Practical Divinity: The heart of spiritual revival: loving God and neighbor

Andrew C. Thompson

Andrew C. Thompson

By Andrew C. Thompson
Special Contributor

Our theme at this year’s annual conference was “A Call to Spiritual Revival.” We should not overlook the boldness and the challenge in that statement.

The boldness comes in what we are claiming is possible in this day and age. It suggests that revival is truly possible—not just for an individual but for a whole church. And it summons us to prepare ourselves for it as well.

The challenge of that theme hides a little under the surface. But it is there. Because if the revival we are called to experience is a spiritual revival, then it isn’t something we can conjure up ourselves. Spiritual revival can only come about through the work of the Holy Spirit. No amount of our own effort can make it a reality.

So the one thing we need is beyond our own capability! That might seem a tough pill to swallow. It isn’t the case, though, that all we can do is sit on our thumbs and hope the Spirit strikes us like lightning. God’s grace doesn’t work in one-dimensional fashion. Instead, we receive grace in multiple ways and are called to respond to it according to how it is given.

When it comes to our desire to experience spiritual revival, it’s important to realize that the desire itself is a result of God’s grace. We only hunger for Christ when Christ makes us aware of our deep need for him. And not only does he give us the grace to know our own hunger, but he also gives us the grace to reach out to him.

In other words, spiritual revival has already begun. Revival starts with a new awakening, but this is only the first step. For us to keep walking the path toward full fellowship with Christ Jesus, we must continue to receive his grace and respond to it in ever-greater ways.

Faith working by love

John Wesley was famous for claiming that the only real distinguishing marks of a Methodist were the love of God and love of neighbor. These are simply the two great commandments, of course. Or, as Wesley once put it, “the common, fundamental principles of Christianity” (“The Character of a Methodist,” ¶17).

Truth be told, Wesley wasn’t really interested in drawing a sharp line between Methodists and all other Christians. He was just interested in the love of God and neighbor becoming the ultimate, guiding forces in the Christian life.

Wesley did not see belief in Jesus Christ as a box one needs to check off and then forget about. That’s why he was so fond of the Apostle Paul’s phrase, “faith working by love” in Galatians 5:6. True faith, for Wesley, is something more than words. It is a life that has been transformed by the Holy Spirit.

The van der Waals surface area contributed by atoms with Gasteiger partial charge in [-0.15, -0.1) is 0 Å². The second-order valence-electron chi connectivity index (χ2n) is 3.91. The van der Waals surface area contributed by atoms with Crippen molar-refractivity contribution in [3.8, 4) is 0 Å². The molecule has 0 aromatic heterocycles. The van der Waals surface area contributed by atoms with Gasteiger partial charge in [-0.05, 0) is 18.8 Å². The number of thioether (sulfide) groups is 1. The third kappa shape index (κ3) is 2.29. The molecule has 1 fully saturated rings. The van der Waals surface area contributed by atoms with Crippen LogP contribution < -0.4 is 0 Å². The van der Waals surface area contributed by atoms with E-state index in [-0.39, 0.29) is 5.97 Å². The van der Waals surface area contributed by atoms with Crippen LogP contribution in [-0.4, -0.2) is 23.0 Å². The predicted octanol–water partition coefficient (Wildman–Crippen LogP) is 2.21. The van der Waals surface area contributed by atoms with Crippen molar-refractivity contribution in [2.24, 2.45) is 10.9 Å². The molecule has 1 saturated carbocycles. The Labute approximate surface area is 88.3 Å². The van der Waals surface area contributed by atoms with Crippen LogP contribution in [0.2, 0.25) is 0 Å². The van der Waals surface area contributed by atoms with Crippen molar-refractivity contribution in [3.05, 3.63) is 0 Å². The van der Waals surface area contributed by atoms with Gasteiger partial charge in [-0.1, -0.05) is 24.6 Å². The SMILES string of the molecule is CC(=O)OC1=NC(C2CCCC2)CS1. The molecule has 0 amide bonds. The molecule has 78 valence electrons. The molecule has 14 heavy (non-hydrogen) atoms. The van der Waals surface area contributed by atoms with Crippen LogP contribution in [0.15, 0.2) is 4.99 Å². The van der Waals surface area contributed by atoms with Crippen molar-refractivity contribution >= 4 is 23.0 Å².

Because love language can so easily be sentimentalized, Wesley was often at pains to describe in creative ways what Christian love means. He once notably described it using an enigmatic phrase: “True religion is right tempers towards God and man” (“The Unity of the Divine Being,” ¶16).

Tempers, in this instance, are like dispositions of the heart. They are really a synonym for the virtues. We can see that when Wesley goes on to describe true religion in more detail: “It is, in two words, gratitude and benevolence: gratitude to our Creator and supreme Benefactor, and benevolence to our fellow-creatures. In other words, it is the loving God with all our heart, and our neighbor as ourselves” (¶16).

So when we truly experience the love of God, we become thankful people. And when we come to know the love of neighbor, we become benevolent toward others. It’s not just that we give thanks and act benevolently at times. It’s rather that we become people of gratitude and people of benevolence. True faith is transformative. It impresses certain holy character traits upon us.

That’s not a bad measure for authentic spiritual revival. Are we being changed, transformed, and made new? Are our desires being altered from vice to virtue? Has our hunger for Christ been met through a filling of his Spirit?

Connecting loving God, neighbor

Two speakers on the final day of annual conference captured the heart of spiritual revival in a powerful way. One was the Rev. J.J. Whitney, who spoke to us about the 200,000 Reasons to Fight Childhood Hunger initiative. She spoke about the deep need in the state of Arkansas to care for undernourished children, and she pointed out the great variety of ways that local churches can join in that effort. She challenged us to think about caring for hungry children as a deeply Wesleyan calling. In other words, she impressed upon us how we can love our neighbors in concrete ways.

The other speaker was the Rev. Lisa Yebuah, who preached our closing sermon. She spoke about the powerful ways God blesses us, and about how a deep sense of connection to God will move us to want to bless others. She preached as one who is intoxicated with the love of God. Her message about how God’s blessing of us can move us to bless others provided a wonderful illustration of the way that the love of God and love of neighbor are connected.

Wesley once spoke of “that love of our neighbor which springs from the love of God” (“Upon Our Lord’s Sermon on the Mount, III,” ¶I.1). There is a connection between the messages that Lisa Yebuah and J.J. Whitney were offering us on that last morning of annual conference. If we will take those messages to heart, we may well find the path to spiritual revival clear before us.

Dr. Andrew C. Thompson is the senior pastor of First United Methodist Church Springdale. He can be reached at www.andrewthompson.com.